Shares of U.S long-distance phone company WorldCom Inc. fell to 7-1/2 year lows Tuesday on market rumors that debt rating agencies were about to downgrade the company's debt, although Standard & Poor's denied it was about to take such an action.

"Investors are reacting to rumors that there may be potential debt downgrades," said George Rodriguez, head of trading at investment firm Guzman & Co.

Shares of WorldCom were off 17.3 percent, or $2.08, at $9.92, their lowest level in nearly seven and a half years.

S&P said the rumor it may downgrade WorldCom to junk status was "nonsense."

"The rumors are unsubstantiated," said Rosemarie Kalinowski, an S&P director who follows the No. 2 U.S. long-distance telephone company. "It's nonsense."

Negative news from other telecommunications companies also weighed on WorldCom's stock, analysts said. They cited Global Crossing Inc.'s bankruptcy filing, a reduced outlook from Qwest Communications International Inc. and disappointing earnings from fiber-optic network builder Level 3 Communications Inc., which also warned it could violate a debt covenant.

WorldCom's shares also felt pressure when energy trader Williams Cos. warned Tuesday its former telecoms subsidary, Williams Communications Group Inc., could cause it some problems.

"There was even a rumor that S&P might take them (WorldCom) out of the 500," Richard Klugman, an analyst with Jeffries & Company said. "That makes absolutely no sense, but nevetheless it's contributing to what's driving the stock down."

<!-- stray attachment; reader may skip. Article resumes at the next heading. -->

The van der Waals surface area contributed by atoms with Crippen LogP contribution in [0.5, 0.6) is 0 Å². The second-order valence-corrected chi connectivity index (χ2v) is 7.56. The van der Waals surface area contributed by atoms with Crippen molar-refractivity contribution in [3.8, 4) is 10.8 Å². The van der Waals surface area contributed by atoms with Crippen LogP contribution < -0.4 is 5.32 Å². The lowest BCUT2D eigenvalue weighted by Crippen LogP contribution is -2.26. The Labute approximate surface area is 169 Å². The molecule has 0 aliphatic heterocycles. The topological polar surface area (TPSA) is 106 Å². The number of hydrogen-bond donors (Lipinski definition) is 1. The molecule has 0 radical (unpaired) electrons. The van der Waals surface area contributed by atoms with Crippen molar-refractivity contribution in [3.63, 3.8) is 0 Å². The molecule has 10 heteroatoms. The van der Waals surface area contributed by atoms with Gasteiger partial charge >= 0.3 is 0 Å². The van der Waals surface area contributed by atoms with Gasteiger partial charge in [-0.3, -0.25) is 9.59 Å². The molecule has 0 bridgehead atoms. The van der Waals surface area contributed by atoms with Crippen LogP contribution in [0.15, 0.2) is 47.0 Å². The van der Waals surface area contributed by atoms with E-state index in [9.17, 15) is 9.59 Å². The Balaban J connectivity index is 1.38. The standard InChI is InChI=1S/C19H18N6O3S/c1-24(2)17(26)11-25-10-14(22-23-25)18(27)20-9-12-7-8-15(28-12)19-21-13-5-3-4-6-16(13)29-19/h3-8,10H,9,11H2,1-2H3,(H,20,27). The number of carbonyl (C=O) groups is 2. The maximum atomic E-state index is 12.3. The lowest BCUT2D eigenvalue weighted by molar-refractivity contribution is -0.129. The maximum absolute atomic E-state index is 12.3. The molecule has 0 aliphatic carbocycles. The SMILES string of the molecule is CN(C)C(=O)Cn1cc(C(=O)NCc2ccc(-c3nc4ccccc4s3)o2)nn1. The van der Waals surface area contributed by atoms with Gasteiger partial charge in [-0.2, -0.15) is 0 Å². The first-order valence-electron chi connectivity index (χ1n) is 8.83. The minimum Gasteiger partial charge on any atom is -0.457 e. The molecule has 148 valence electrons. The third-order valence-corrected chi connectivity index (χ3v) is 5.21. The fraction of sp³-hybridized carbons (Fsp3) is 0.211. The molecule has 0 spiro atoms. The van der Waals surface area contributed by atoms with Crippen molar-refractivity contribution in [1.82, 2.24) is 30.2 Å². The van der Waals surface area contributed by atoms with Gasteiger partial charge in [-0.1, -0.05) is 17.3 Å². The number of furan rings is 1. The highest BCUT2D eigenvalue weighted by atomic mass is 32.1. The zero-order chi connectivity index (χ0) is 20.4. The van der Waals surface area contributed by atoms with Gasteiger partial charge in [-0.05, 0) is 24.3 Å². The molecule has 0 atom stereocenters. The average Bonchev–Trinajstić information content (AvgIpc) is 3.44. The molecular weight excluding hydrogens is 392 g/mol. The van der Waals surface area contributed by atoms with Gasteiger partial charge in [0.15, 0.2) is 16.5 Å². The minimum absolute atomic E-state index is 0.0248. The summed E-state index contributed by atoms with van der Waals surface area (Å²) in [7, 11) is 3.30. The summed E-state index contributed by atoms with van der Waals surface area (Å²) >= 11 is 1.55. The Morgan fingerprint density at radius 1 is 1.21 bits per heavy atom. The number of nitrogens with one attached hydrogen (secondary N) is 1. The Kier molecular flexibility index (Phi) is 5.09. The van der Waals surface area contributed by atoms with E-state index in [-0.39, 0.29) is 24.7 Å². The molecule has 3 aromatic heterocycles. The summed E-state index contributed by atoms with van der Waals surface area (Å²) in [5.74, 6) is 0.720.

He also pointed to rumors that WorldCom's Chief Executive Bernie Ebbers might face a margin call if the company's stock falls below $10, which it did Tuesday.

A margin call is a demand for funds. It requires a customer, in this case Ebbers, to deposit money or securities to bring a margin account -- which lets that customer buy securities with borrowed money -- up to a certain minimum level.

A spokesperson for WorldCom said there was no way a company with its market capitalization and cash profile could be removed from the S&P 500.

"It's not a concern of ours," said spokesperson Brad Burns. "There's absolutely no precedent for a company with our profile to be removed from the S&P 500."

As to Ebbers getting a margin call?

"That's Bernie's personal finances, we can't speak to that," Burns said.

All three top U.S. credit rating agencies -- Moody's, S&P and Fitch Ratings -- have said this month they are evaluating their rating processes to help make their ratings more timely, though perhaps more volatile. This following heated criticism from market participants that they were too slow to downgrade now-bankrupt energy trader Enron Corp. .

Standard & Poor's rates WorldCom's senior unsecured debt "BBB-plus," three notches above "junk" status, with a stable outlook.

Moody's Investors Service said it rates the debt "A3," four notches above junk status, also with a stable outlook. That agency was not immediately available for comment.

Several commentators have noted that Moody's in particular has acted more aggressively in recent weeks in downgrading such companies as energy traders Calpine Corp. and Mirant Corp. and retailers Saks Inc. and Kmart Corp. . The latter has since filed for bankruptcy protection.

Meanwhile, shares in leading Brazilian long-distance phone operator Embratel, which is controlled by WorldCom, tanked in tandem. The stock -- which accounts for 4.5 percent of Brazil's benchmark Bovespa stock index -- dived 9.35 percent to 8.34 reais. The index was off 3.24 percent.